E12 – The Oldest Water on Earth
Thousands of feet below the surface of the Earth is salty water that hasn’t seen the light of day in millions or even billions of years. Miners working deep underground had encountered and wondered about the origin of this water for decades, but it wasn’t until the 1980s that scientists started to investigate where this water was coming from and what it might contain – giving researchers clues into how life survives in the deepest parts of our planet.
In this episode, Barbara Sherwood Lollar, a professor of earth sciences at the University of Toronto, describes the process of going deep underground to find and research the origin of this old water, including the discovery of the oldest water on Earth. Barbara also describes how research into the origin of water on our planet and the life potentially contained in these fluids helps scientists understand where life might lurk on other planets, like Mars.
This episode was produced by Nanci Bompey and mixed by Kayla Surrey.
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Shane: Hi Nanci.
Nanci: Hi Shane.
Shane: All right, today we’re talking about something to do with old water, and I know this isn’t right. But, when I hear the words old water, I’m instantly taken back to my upbringing. I grew up with well water.
Nanci: Yeah, that was a whole foreign concept to me. Someone growing up in the suburbs of New York City.
Shane: Yeah, it’s so funny, because yeah. Now I live in a suburb of D.C. and then that’s very different. But yeah, we had well water, and it’s literally this big … We actually had different wells dog on our property. I grew up in rural Pennsylvania, and your water can run out.
Shane: It can go away.
Nanci: It can.
Shane: Your well can dry up. I didn’t actually realize this was a thing until I was in high school, and our well dried up.
Nanci: Oh my God.
Shane: We went through a point where our nearest neighbor, their house is, I don’t know, maybe a few hundred yards away. Through a woods though. We stitched together … Oh man, 10 different hoses, and literally ran a hose from their house down to our house.
Nanci: That is pretty ingenious.
Shane: We were force flushing toilets with 5 gallon buckets. This is … Nanci this is a view into my life.
Nanci: Yes. Wow. Wow. I don’t think I would have liked that in high school. I would have been like what is this?
Shane: It was definitely … Yeah, I mean I grew up in the middle of nowhere, but it definitely was still something … Go to school every day and talking to people like, “Yeah, I just … I had to take a shower at my neighbor’s house, I’m force flushing toilets.” Even my friends didn’t know what this was, because I mean, I grew up in a country away from the country. Yeah. That’s what I think of old water, but I don’t really think that’s what it is.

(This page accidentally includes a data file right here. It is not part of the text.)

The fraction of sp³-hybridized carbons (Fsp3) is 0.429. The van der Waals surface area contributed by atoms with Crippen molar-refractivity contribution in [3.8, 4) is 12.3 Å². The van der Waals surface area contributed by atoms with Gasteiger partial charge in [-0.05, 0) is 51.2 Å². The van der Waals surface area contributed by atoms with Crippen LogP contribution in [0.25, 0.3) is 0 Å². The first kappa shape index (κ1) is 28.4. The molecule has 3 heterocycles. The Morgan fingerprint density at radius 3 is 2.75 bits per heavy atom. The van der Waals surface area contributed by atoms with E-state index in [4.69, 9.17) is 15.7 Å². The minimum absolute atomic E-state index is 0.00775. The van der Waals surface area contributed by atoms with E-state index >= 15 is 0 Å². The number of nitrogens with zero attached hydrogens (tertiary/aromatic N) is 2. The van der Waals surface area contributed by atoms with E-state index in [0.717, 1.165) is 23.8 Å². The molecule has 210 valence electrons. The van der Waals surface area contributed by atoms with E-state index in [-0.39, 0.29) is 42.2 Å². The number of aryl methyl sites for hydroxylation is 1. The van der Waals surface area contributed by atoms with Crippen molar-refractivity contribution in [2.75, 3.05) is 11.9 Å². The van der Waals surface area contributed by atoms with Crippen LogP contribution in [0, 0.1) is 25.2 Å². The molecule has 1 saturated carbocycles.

Nanci: Well, actually I mean some of that well water can be pretty old. But, what we are talking about with old water basically is water that hasn’t been in contact with the surface on geologic timescales. We’re talking millions and billions of years. But it’s found in mines. That kind of thing.
Nanci: But yeah, it’s possible. It’s not that far off, actually.
Shane: Which doesn’t make me feel that great that that was going into my body.
Welcome to the American Geophysical Union’s podcast, about the scientists and the methods behind the science. These are the stories you won’t read in the manuscript or hear in a lecture. I’m Shane Hanlon.
Nanci: And I’m Nanci Bompey.
Shane: And this is Third Pod From the Sun.
Turns out we’re not talking about water in my well.
Shane: We’re not. Oh, okay. What are we talking about today?
Nanci: That would be an interesting episode like that.
Shane: Yeah. Yeah, maybe someday.
Nanci: Actually, I interviewed Barbara Sherwood Loller, who is a professor of Earth sciences at the University of Toronto, and Barbara researches the origin of this old water, and what it might mean for life in the deepest part of our own planet, but that also has implications for life on other planets. So what they do is, they go down and work with some of these oldest rocks on earth, down in these mines. Ones that are almost three billion years old. They go down to these mines to find the old rocks, and then find the old water.
How do you find this water? How do you know where this water is?
Barbara: Well, actually, that is not as simple as it sounds, because it’s an interesting phenomenon. When I first started working in this, it was back when I was a graduate student, in the 1980s and we were actually called in partly by the mines themselves to understand why and where in the deep earth, and because we’re talking two, three kilometers below surface in many cases. For the Americans, that’s anywhere from 3,000, 4,000 to 10,000 feet below the surface of the planet. As these mines were being developed, they would often encounter highly salty water. In some places, water that was more than 10 times the salinity of sea water.